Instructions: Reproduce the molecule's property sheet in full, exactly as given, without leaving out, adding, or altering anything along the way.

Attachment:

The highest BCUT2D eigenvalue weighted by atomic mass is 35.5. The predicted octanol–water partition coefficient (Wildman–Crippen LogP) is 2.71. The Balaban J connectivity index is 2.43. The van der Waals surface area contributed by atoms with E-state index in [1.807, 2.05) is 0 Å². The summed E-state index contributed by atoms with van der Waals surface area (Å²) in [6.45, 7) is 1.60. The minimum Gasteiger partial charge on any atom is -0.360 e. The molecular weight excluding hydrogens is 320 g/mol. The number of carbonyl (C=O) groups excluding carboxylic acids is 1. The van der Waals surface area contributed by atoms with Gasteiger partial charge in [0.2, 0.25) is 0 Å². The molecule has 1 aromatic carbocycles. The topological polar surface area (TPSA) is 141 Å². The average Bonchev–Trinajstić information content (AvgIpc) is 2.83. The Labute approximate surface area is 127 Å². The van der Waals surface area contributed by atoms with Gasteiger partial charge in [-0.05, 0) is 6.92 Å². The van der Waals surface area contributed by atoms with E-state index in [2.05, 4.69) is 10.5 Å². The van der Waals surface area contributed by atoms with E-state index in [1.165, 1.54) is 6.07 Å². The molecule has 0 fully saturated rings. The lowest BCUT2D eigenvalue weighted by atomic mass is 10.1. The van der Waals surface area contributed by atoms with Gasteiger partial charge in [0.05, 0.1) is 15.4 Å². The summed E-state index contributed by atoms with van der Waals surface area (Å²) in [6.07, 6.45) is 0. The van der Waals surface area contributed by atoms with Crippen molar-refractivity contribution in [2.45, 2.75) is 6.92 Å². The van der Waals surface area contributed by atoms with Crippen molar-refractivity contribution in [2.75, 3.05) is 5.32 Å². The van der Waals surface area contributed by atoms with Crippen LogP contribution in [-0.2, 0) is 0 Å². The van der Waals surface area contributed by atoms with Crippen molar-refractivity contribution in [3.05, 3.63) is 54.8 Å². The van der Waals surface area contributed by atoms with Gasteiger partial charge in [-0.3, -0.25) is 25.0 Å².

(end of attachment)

The highest BCUT2D eigenvalue weighted by atomic mass is 35.5. The predicted octanol–water partition coefficient (Wildman–Crippen LogP) is 2.71. The Balaban J connectivity index is 2.43. The van der Waals surface area contributed by atoms with E-state index in [1.807, 2.05) is 0 Å². The summed E-state index contributed by atoms with van der Waals surface area (Å²) in [6.45, 7) is 1.60. The minimum Gasteiger partial charge on any atom is -0.360 e. The molecular weight excluding hydrogens is 320 g/mol. The number of carbonyl (C=O) groups excluding carboxylic acids is 1. The van der Waals surface area contributed by atoms with Gasteiger partial charge in [0.2, 0.25) is 0 Å². The molecule has 1 aromatic carbocycles. The topological polar surface area (TPSA) is 141 Å². The average Bonchev–Trinajstić information content (AvgIpc) is 2.83. The Labute approximate surface area is 127 Å². The van der Waals surface area contributed by atoms with Gasteiger partial charge in [-0.05, 0) is 6.92 Å². The van der Waals surface area contributed by atoms with E-state index in [2.05, 4.69) is 10.5 Å². The van der Waals surface area contributed by atoms with E-state index in [1.165, 1.54) is 6.07 Å². The molecule has 0 fully saturated rings. The lowest BCUT2D eigenvalue weighted by atomic mass is 10.1. The van der Waals surface area contributed by atoms with Gasteiger partial charge in [0.05, 0.1) is 15.4 Å². The summed E-state index contributed by atoms with van der Waals surface area (Å²) in [6.07, 6.45) is 0. The van der Waals surface area contributed by atoms with Crippen molar-refractivity contribution in [2.45, 2.75) is 6.92 Å². The van der Waals surface area contributed by atoms with Crippen molar-refractivity contribution in [2.75, 3.05) is 5.32 Å². The van der Waals surface area contributed by atoms with Crippen LogP contribution in [-0.2, 0) is 0 Å². The van der Waals surface area contributed by atoms with Crippen molar-refractivity contribution in [3.05, 3.63) is 54.8 Å². The van der Waals surface area contributed by atoms with Gasteiger partial charge in [-0.3, -0.25) is 25.0 Å².